##

The Delta Function Model of a Molecule *****

The use of two delta functions allows us to see, to some extent,
how **atoms bind into molecules**.
Our potential is

with attractive delta functions at
.
This is a parity symmetric potential, so we can assume that our solutions will be parity eigenstates.
**For even parity, our solution in the three regions** is

Since the solution is designed to be symmetric about
, the boundary conditions at
are the same as at
.
The boundary conditions determine the constant
and constrain
.
A little calculation gives

This is a transcendental equation, but we can limit the energy.

Since
for the single delta function,
this
is larger than the one for the single
delta function.
This means that
is more negative and there is **more binding energy**.

Basically, the electron doesn't have to be a localized with two atoms as it does with just one.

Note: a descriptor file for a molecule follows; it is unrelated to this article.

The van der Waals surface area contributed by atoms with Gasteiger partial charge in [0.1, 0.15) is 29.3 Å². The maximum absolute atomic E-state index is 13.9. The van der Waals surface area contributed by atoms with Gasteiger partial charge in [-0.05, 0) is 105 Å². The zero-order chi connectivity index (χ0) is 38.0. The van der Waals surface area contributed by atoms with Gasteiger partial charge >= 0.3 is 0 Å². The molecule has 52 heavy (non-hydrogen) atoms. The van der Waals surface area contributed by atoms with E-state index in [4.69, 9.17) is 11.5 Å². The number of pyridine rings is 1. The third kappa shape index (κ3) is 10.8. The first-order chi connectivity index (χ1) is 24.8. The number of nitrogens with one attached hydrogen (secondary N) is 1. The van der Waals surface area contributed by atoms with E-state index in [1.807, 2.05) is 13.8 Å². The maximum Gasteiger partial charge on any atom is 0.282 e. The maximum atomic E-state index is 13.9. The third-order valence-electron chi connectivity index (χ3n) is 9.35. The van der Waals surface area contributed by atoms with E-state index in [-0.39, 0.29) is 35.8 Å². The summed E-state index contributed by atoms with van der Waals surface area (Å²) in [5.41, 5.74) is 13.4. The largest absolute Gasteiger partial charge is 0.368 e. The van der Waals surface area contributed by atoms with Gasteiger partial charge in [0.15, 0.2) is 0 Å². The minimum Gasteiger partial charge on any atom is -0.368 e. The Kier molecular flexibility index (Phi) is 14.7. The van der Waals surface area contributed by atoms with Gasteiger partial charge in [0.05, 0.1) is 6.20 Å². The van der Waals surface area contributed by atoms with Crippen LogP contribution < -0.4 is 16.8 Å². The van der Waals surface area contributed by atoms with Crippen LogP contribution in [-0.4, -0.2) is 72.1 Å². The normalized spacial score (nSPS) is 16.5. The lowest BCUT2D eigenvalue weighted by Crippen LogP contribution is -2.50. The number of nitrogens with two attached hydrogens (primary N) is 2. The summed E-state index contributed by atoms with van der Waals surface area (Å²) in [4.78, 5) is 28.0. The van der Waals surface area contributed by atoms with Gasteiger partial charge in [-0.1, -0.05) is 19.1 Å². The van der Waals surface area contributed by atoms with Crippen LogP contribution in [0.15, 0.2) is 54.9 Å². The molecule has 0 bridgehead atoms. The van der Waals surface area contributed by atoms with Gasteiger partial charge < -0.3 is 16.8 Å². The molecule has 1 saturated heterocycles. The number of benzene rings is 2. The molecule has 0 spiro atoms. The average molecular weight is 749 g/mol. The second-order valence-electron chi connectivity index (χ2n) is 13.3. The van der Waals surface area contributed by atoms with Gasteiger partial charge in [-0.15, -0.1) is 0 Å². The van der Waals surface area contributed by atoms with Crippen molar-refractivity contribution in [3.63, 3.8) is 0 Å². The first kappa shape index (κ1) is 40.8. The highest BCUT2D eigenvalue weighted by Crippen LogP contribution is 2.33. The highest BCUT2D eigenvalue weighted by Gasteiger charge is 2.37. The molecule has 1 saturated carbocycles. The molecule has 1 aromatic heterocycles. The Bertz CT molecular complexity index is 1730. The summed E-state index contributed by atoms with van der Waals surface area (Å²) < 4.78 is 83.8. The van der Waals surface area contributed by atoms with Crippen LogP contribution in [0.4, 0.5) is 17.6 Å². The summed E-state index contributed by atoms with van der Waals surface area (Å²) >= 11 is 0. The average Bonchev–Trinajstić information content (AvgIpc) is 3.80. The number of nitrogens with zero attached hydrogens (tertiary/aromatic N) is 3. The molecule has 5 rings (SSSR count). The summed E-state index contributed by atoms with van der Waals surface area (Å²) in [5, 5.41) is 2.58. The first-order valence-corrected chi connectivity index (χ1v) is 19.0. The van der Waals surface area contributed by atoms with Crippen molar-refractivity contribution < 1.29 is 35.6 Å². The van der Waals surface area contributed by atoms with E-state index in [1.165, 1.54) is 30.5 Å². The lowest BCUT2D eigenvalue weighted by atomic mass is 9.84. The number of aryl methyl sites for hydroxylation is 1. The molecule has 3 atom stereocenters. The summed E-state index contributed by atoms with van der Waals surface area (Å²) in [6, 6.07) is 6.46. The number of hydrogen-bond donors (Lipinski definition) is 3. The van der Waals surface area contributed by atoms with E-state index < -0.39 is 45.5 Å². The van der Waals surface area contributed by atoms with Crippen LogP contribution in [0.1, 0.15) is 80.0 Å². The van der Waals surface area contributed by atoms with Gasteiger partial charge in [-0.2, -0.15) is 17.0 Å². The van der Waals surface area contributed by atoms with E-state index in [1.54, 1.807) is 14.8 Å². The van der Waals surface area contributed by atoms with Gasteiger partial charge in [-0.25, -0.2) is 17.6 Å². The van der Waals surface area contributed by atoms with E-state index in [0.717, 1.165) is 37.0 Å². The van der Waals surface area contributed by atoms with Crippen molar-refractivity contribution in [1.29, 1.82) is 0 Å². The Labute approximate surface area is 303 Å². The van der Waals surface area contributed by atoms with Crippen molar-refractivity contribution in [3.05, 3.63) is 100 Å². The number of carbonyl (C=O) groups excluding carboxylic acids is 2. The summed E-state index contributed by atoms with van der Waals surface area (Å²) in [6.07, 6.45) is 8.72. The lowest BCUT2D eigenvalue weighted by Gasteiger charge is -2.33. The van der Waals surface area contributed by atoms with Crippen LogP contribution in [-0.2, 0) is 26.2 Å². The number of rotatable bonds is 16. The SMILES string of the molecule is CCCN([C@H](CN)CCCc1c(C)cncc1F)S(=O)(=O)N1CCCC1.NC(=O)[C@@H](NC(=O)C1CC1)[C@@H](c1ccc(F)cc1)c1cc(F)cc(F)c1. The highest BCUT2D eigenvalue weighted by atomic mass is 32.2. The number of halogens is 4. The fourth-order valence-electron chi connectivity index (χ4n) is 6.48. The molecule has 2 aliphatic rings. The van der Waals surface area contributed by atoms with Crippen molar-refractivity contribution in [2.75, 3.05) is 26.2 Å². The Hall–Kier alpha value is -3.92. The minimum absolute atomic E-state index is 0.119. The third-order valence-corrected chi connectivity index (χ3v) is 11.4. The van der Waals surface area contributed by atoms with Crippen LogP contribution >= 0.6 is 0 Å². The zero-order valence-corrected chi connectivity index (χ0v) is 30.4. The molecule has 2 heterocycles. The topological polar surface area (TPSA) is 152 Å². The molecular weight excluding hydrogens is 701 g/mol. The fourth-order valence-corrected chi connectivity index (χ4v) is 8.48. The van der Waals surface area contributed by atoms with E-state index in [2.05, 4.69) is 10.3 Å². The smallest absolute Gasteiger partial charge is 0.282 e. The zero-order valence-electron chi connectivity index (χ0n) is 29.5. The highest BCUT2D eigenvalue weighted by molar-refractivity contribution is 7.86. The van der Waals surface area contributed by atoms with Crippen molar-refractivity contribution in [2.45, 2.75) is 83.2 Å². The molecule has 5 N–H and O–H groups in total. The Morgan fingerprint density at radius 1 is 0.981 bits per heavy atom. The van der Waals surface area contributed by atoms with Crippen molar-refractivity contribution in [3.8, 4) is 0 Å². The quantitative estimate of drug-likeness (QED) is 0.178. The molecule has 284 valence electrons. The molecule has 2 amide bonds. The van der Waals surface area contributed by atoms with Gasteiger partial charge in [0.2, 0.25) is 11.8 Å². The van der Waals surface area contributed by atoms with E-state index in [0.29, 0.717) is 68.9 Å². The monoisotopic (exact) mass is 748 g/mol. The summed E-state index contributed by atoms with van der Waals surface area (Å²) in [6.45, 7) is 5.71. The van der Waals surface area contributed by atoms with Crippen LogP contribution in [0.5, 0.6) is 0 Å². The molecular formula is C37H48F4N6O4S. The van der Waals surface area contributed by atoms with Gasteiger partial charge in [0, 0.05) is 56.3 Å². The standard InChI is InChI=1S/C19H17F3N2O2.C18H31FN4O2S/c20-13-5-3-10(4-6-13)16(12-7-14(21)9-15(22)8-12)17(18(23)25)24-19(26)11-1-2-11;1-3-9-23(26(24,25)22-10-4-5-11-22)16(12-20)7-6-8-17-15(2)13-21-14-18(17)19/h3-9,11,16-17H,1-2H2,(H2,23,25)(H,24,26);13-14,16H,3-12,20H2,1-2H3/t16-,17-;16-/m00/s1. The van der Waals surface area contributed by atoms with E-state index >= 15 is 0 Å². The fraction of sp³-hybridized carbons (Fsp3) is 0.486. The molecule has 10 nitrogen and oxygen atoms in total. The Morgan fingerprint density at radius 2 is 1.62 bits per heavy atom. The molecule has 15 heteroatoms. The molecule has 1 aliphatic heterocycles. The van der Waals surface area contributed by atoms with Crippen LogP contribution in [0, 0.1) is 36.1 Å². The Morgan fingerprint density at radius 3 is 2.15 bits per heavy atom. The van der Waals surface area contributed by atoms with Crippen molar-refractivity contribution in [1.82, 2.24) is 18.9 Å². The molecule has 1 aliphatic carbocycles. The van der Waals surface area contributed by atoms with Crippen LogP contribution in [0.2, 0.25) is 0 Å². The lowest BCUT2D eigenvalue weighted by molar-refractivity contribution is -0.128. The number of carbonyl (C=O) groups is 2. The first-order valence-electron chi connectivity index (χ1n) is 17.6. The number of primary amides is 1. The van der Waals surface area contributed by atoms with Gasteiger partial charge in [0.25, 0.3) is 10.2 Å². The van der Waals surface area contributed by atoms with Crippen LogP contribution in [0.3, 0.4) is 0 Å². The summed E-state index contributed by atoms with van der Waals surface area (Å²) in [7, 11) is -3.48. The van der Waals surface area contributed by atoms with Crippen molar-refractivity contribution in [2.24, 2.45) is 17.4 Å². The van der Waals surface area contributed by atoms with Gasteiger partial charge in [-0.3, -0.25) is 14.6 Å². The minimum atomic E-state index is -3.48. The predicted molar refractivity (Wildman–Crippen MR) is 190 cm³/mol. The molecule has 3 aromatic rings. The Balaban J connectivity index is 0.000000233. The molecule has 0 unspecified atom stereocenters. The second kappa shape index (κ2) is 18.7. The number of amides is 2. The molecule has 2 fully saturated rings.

This allows the kinetic energy to be lower.
The figure below shows the two solutions plotted on the same graph as the potential.

Two Hydrogen atoms bind together to form a molecule with a separation of 0.74 Angstroms,
just larger than the Bohr radius of 0.53 Angstroms.
The binding energy (for the two electrons) is about 4.5 eV.
If we approximate the Coulomb potential by with a delta function, setting
eV Angstroms,
our very naive calculation would give 1.48 eV for one electron, which is at least the right order of magnitude.

The **odd parity solution** has an energy that satisfies the equation

This energy is larger than for one delta function.
This state would be called **anti-bonding**.

Jim Branson
2013-04-22